I often say this to our friends in the Gulf: if the Europeans managed to move out of thousands of years of war based on economic cooperation it is because at a certain moment we woke up and realised that trading and doing business together was much more convenient than fighting each other and killing each other. It is quite common sense. It is an experience that other parts of the world might decide to go into in the coming future.

The pragmatism of that generation – of our European founding fathers and mothers – is of great use, I believe, in a volatile and un-strategic era like the one we live in. This is no time, I’m afraid, for great revolutions – or rather the revolution we need, the revolution of our times is to make things work, so it is very pragmatic; I would imagine that in Germany this works, a set of ideas for a revolution. We need to be humble, creative at the same time and this approach is also driving our work on Europe’s security and defence.

Our citizens and our partners – also outside of the European Union – are asking for a stronger Europe on security and defence, a security provider. And we could have launched a theoretical debate or even an ideological debate on, for instance, a European army. It would take months, probably years, and it would for sure lead nowhere. We would have opened a discussion on revising the Treaties, and the result would have been the same: we would have achieved simply nothing – or an interesting debate but nothing concrete.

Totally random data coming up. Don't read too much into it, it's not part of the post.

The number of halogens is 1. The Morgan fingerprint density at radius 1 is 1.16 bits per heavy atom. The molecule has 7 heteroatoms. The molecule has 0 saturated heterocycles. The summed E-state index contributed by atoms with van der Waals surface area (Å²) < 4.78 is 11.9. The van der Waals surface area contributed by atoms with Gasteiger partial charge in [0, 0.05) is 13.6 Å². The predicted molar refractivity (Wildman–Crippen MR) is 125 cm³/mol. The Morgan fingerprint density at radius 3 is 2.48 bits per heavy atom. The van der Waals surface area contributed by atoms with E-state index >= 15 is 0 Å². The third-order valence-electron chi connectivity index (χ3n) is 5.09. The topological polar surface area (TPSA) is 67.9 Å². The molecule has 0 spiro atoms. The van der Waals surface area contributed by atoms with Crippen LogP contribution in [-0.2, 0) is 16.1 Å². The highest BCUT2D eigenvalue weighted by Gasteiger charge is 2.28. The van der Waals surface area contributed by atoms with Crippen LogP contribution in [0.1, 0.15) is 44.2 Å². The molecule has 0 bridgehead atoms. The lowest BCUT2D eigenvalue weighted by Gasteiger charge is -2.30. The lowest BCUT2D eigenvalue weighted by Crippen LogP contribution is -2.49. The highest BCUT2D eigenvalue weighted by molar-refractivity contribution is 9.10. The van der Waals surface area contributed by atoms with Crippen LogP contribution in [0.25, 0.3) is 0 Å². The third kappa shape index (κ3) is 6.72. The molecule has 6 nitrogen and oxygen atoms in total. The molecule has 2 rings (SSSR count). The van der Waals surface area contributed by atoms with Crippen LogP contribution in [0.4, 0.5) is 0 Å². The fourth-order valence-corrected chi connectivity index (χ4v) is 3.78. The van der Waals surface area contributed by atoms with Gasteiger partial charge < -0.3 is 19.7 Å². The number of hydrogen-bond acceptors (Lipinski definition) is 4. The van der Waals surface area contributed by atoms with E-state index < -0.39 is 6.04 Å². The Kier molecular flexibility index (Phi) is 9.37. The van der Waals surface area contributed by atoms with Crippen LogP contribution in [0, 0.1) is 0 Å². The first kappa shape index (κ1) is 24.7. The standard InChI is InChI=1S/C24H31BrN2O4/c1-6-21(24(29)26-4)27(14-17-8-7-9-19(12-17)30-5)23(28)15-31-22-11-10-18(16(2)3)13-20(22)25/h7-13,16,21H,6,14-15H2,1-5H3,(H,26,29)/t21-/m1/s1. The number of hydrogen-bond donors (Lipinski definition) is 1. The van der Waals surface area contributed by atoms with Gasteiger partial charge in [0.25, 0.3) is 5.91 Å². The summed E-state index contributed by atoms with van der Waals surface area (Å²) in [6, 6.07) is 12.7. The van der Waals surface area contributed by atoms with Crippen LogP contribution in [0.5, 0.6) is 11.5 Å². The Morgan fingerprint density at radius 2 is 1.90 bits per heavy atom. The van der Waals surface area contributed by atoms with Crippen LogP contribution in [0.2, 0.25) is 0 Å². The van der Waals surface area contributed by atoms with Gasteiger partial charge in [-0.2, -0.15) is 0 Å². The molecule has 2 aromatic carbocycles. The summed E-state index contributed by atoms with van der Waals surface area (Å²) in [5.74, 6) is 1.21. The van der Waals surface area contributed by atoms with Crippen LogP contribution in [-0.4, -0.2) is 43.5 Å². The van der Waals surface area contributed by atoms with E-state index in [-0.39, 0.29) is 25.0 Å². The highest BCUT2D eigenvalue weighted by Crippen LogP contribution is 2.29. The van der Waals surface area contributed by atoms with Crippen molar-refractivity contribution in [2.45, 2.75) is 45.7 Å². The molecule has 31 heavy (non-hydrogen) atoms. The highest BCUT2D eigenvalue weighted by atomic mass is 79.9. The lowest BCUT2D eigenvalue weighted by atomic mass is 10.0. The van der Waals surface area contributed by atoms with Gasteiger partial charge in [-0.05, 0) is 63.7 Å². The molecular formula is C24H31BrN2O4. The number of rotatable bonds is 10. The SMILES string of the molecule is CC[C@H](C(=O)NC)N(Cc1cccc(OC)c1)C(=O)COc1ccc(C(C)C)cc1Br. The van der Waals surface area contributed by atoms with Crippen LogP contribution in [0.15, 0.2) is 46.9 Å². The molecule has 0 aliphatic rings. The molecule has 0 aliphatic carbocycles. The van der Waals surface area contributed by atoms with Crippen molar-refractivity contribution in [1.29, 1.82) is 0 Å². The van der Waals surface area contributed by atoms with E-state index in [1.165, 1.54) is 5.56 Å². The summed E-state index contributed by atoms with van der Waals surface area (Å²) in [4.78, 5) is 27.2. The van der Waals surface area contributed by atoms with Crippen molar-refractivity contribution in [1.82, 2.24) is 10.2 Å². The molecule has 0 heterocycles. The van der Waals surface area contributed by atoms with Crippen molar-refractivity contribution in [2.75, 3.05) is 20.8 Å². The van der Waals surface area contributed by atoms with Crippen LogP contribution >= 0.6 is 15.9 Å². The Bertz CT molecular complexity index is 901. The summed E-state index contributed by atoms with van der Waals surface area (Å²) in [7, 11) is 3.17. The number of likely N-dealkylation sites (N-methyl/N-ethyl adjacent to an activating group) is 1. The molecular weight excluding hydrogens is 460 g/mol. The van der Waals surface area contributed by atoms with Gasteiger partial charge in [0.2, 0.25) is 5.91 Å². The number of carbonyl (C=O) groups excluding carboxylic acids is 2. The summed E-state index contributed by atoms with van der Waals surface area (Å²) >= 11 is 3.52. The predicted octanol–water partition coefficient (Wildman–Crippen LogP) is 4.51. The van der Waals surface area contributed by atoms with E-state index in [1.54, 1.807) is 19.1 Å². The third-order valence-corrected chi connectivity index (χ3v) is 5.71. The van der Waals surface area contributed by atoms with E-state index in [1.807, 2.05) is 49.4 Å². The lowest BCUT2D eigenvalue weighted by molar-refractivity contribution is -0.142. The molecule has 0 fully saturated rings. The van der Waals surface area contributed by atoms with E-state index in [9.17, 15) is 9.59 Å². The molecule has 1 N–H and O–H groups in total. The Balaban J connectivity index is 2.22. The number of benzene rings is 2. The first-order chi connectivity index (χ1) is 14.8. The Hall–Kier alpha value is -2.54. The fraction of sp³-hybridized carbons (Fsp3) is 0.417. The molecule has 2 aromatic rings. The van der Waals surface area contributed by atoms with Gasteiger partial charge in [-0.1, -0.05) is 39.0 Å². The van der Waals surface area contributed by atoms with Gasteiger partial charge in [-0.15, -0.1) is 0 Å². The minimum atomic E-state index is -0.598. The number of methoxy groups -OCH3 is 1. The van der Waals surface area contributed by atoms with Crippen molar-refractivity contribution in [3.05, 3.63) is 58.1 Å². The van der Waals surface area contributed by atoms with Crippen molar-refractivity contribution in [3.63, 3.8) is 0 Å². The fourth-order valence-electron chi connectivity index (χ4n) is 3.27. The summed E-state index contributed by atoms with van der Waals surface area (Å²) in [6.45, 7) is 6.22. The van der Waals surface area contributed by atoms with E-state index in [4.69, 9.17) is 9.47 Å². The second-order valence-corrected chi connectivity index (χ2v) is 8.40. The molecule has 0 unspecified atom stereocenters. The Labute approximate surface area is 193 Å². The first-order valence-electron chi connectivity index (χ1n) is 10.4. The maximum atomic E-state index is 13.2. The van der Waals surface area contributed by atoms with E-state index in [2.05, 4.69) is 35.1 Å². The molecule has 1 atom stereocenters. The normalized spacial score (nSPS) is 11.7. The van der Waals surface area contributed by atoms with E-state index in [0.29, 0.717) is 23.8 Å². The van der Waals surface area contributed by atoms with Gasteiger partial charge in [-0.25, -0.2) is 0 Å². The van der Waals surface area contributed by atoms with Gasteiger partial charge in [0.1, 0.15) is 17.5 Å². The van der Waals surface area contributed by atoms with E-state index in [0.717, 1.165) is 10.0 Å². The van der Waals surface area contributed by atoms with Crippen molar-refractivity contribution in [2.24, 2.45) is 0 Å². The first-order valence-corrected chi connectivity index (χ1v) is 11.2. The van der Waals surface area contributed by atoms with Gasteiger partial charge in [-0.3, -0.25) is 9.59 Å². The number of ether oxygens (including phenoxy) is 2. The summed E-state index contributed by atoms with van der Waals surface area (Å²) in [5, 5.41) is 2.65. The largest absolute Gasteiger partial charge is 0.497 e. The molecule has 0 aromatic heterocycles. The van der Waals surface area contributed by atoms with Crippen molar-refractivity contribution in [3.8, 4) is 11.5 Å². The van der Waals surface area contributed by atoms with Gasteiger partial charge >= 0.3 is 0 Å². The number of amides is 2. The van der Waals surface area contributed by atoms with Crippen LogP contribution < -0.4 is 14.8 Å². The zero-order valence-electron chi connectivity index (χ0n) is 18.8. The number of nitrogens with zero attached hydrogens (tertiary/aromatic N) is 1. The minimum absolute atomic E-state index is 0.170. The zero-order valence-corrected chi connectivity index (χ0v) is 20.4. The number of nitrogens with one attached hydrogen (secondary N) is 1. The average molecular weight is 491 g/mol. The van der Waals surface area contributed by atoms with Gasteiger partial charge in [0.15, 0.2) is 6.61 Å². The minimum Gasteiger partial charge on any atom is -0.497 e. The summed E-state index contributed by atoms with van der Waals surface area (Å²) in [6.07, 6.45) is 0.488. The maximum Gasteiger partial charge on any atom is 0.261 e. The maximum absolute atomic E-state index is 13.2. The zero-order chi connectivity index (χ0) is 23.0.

We decided instead – and I take responsibility for that – to start with the Treaties we have, with the instruments we have and we have not used. We decided to start with something very concrete and make it work and on this then build the next steps. I have worked on a defence package, that is now completed, built on deliverable actions and a tight calendar for implementation. My team always looks at me a little bit upset when I say this is something we do not need to do next year, this is something we need to do next month. At first they say it is simply impossible, then I say the last month it was possible so we can push forward again.

Europe can be fast when we have a clear objective in mind, so next week I will present to the European Council the package on defence based on a common agreement we have with NATO, we presented just yesterday with the Secretary General of NATO Jens Stoltenberg at the NATO ministerial, to increase cooperation from maritime security to cyber defence.